Book Review

My Thoughts on Dads of Disability™ by Gary Dietz

Jo Worgan | Posted 10.08.2014 | UK Lifestyle
Jo Worgan

The stories told within the book illustrate beautifully, I feel a father's perception of and reaction to experiences in life when caring for a child with special or additional needs. Many of the real life stories take us from the birth of the child up to adulthood, sharing many happy and painful experiences along the way.

Friends, Fame and Flânerie in Paris: Edmund White's 'Inside a Pearl'

Nauman Khalid | Posted 26.07.2014 | UK Entertainment
Nauman Khalid

The best way of describing Inside a Pearl, his latest offering, is as a work of comparative cultural anthropology in which White recounts his sixteen years in Paris and compares and contrasts the French and American ways of living.

Lost for Words by Edward St Aubyn: Book Review

Hannah Beckerman | Posted 28.06.2014 | UK Entertainment
Hannah Beckerman

It would be a mistake to assume that Lost for Words is simply a novel about book prizes. It's a novel about literature: about how we appraise it, what we value in it and who we choose to guide us in what we read.

Cat Out of Hell by Lynne Truss - Book Review

Robert Bradley | Posted 28.03.2014 | UK Entertainment
Robert Bradley

Firstly, I must state that I am not the biggest fan of cats; an animal that is so fleetingly your pet, only ever belongs to your family exclusively on it's own terms. Unlike dogs, cats have always appeared to have an air of beguiling independence and a haze of evil surrounding them.

The Golden Days of Hollywood Rediscovered

Amal Fashanu | Posted 20.03.2014 | UK Entertainment
Amal Fashanu

With the fanfare and build up to the Oscars, it seems timely to take a trip back to Hollywood's Golden Age. The release of the magnificent "I Used to be in Pictures", by twins Austin and Howard Mutti-Mewse, intoxicatingly takes us back to this sumptuous, glorious era.

Book Review: The Explorer by James Smythe

Robert Bradley | Posted 04.03.2014 | UK Entertainment
Robert Bradley

Ever since my first encounter with the glowing blue introduction text of "A long time ago in a galaxy far, far away.." I have enjoyed a boundless love affair with outer space.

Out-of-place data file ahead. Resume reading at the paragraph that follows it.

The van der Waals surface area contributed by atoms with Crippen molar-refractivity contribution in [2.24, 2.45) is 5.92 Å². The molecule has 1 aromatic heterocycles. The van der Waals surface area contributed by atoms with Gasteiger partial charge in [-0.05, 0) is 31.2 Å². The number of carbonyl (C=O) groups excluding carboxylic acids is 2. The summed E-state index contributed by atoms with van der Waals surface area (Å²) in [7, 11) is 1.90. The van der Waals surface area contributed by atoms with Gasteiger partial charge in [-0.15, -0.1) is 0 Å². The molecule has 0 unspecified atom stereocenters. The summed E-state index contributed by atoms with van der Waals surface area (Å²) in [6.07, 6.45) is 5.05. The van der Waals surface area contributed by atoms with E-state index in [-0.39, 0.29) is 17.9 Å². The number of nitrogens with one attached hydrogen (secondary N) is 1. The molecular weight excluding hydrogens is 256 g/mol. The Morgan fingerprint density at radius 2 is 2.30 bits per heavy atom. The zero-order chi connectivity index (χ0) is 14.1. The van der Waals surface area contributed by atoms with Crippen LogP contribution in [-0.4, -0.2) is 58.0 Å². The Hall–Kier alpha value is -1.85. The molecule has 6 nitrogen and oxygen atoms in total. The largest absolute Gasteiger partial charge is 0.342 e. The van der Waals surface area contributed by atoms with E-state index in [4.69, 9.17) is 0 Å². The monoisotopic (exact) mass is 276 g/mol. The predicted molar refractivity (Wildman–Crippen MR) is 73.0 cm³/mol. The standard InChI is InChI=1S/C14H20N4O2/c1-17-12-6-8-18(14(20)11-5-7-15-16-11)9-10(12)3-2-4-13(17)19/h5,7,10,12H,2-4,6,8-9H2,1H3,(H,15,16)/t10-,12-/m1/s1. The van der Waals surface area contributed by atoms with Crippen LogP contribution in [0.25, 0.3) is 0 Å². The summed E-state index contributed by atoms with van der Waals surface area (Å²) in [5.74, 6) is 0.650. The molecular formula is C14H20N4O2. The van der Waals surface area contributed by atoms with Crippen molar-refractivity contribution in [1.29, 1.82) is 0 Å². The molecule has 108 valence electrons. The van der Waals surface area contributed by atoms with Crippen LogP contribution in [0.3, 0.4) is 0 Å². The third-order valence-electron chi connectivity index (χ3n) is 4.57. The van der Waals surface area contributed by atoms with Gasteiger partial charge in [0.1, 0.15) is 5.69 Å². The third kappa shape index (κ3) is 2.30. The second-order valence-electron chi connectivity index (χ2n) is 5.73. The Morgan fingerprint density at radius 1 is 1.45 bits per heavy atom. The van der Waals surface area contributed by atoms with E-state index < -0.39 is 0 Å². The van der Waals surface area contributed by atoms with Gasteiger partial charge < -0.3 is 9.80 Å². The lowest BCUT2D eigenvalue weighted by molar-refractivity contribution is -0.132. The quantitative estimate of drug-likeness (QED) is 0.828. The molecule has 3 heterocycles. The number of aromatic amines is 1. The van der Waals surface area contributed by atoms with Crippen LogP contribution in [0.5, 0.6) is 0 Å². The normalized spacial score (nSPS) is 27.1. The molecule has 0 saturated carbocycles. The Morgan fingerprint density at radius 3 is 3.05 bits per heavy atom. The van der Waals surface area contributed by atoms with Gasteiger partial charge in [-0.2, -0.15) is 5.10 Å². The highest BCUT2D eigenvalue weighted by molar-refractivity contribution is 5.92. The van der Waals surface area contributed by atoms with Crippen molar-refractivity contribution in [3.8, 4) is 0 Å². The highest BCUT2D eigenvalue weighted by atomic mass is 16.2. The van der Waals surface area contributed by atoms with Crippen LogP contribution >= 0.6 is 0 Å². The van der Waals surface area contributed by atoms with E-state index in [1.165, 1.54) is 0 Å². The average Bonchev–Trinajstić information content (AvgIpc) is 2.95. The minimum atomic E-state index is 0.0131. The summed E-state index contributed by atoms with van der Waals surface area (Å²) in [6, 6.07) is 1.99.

Book Review: The Great Escaper by Simon Pearson

Robert Bradley | Posted 30.10.2013 | UK Entertainment
Robert Bradley

Having served in the Army Air Corps for a number of years and coming from a family military background, this tale of the original hero of The Great Escape, made famous from the Hollywood movie of the same name, location and dates, but an altogether completely different list of characters, (as only Hollywood could ever do and get away with) was most intriguing.

Book Review: You Can't Read This Book by Nick Cohen

Robert Bradley | Posted 25.10.2013 | UK Lifestyle
Robert Bradley

Nick's book is perhaps one of the best I've read all year. Inside you'll find his research will both disgust and enlighten; you might even cry, you may throw up, but you certainly won't be cheerful. Cohen has successfully lifted the veil on the myth of free speech and as a result, he's perfectly revealed all the mendacity of those that claim we have it.

Book Review: The Returned by Jason Mott

Robert Bradley | Posted 16.10.2013 | UK Lifestyle
Robert Bradley

Mott has written the novel in a way that you expect it to be an account from one of the more educated characters, whom often doubts their dates and so forth. This use of engagement with the reader, allows the mysterious narrator to guide you through the town and the story, with a somewhat effortless ease.

The London Novel Revived: 'Soho, 4am' by Nuala Casey

Jason Holmes | Posted 24.09.2013 | UK Entertainment
Jason Holmes

Nuala Casey's debut novel set in London's famed bohemian quarter - concerns itself with four ordinary Londoners who get caught up in the cloying hysteria of 6 July 2005, the day Britain was announced as host of the Olympic Games. But as day breaks after a night of bacchanalia - the 4am in question - a day of infamy begins: 7/7, a date Londoners will never forget.

Review of 'Sud de France' By Caroline Conran

V.C. Linde | Posted 20.08.2013 | UK Lifestyle
V.C. Linde

Sud de France is as much a foodie travelog as it is a cookbook, there are lots of notes about the region which is wonderfully written and interesting to read. The familiarity that Conran has with this area of France shines through, the insight is thorough and while reading you feel that you have seen and tasted the area.

Book Review: 'Divided Nations' by Ian Goldin